A lot of media folks are leaping to the conclusion that Sarah Palin did endorse Newt Gingrich on a Fox News show Tuesday night, but we’re not so sure.
Did Sarah Palin really endorse Newt Gingrich Tuesday night on Sean Hannity’s Fox News show? A lot of folks in the "lame-stream media" are leaping to the conclusion that she did, but we’re not so sure.
Yes, Todd Palin has already said he’s backing the former speaker of the House. And when Mr. Hannity asked Ms. Palin if she would follow suit, the former Alaska governor said this: “If I had to vote in South Carolina, in order to keep this thing going, I’d vote for Newt.”
But the context is interesting here. First of all, Palin made it clear that what she really wants is for Mitt Romney to continue to have an array of conservative competition. The debates should keep going, she said, because “iron sharpens iron and steel sharpens steel.” More to the point, continuing competition would mean that maybe voters would get to examine the potential problems of potential nominees prior to the actual nomination.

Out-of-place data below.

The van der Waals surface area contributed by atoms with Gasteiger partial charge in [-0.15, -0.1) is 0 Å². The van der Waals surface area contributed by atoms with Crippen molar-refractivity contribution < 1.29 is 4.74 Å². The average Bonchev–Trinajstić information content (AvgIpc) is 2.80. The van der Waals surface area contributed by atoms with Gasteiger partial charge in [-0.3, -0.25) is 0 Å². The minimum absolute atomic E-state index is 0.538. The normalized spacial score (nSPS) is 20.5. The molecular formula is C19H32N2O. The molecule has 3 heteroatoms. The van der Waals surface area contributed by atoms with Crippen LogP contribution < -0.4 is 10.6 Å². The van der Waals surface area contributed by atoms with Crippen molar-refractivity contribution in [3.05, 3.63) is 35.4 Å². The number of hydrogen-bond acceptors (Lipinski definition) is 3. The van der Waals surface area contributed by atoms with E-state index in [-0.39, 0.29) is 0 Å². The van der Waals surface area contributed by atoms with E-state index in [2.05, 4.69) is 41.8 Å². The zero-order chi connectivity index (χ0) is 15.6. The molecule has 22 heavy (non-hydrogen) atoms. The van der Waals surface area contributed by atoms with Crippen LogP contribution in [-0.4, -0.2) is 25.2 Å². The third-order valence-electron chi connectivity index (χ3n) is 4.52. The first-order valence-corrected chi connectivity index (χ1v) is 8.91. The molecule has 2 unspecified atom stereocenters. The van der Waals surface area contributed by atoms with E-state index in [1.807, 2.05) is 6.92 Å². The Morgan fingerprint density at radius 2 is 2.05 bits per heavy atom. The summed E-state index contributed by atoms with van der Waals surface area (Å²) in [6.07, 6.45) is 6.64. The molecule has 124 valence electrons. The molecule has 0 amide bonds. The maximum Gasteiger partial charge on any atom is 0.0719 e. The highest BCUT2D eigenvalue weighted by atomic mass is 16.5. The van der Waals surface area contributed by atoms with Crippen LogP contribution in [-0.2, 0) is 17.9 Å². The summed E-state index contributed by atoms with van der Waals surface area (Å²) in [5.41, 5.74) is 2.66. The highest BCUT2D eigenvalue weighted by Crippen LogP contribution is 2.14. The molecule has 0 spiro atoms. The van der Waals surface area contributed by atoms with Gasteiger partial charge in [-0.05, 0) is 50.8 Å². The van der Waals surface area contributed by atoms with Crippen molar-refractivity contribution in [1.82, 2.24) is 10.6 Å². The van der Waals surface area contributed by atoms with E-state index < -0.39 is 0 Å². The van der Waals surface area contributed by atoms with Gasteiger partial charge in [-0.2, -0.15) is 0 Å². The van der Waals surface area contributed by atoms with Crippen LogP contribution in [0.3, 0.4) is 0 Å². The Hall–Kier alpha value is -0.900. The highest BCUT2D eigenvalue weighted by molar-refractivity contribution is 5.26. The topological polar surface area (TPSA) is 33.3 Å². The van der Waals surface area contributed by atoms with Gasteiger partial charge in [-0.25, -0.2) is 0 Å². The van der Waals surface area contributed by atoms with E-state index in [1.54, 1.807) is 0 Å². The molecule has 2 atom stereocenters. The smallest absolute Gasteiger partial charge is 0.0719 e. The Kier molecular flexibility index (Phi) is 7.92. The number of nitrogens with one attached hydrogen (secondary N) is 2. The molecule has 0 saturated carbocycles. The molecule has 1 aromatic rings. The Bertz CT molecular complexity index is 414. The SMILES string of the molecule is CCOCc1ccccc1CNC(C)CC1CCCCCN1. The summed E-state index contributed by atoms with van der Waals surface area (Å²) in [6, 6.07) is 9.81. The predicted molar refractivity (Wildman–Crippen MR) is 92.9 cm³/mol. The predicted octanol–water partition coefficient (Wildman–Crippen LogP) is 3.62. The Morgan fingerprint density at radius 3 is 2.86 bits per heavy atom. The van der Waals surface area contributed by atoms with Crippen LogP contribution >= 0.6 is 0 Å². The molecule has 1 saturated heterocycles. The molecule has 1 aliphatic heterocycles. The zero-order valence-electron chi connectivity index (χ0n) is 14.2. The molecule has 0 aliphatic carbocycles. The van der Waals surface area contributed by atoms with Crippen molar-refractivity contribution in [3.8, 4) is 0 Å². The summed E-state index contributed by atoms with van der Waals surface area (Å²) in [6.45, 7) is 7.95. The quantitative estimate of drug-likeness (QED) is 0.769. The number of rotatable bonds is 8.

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“With the front-runner and with all the candidates, there are still too many questions,” said Palin, adding that these questions have to do with “their business dealings ... and their experience while serving in office.”
“Front-runners and whoever it is have to have everything out there,” Palin said.
Palin did not mention Romney by name. But all the other non-Ron Paul candidates remaining in the race got a shout-out from John McCain’s 2008 veep choice. She had something good to say about all their performances in Monday night’s South Carolina debate.
“Somebody must have been able to import it to him because he was on fire with some of those segments he participated in,” Palin told Hannity.
Rick Santorum? “Santorum, too, he had an opponent up on the ropes,” she said, without mentioning that that opponent might have been – you guessed it – Romney.
Palin was on for 10 minutes or so, and near the end, Hannity asked her directly whether she’d just endorsed Gingrich. She skittered around the question like, well, a politician.
“You know, I want that process to continue,” she repeated.
Our bottom line: Palin is pushing the guy she likes most, but wants to leave open her options to maybe swerve and go with somebody else if that somebody else looks like a better option.
She’s even leaving the door open a crack to a Romney endorsement. Asked if she’d back him if he were the nominee, she did not say no. She said, “I have said ... from the beginning, anybody but Obama.”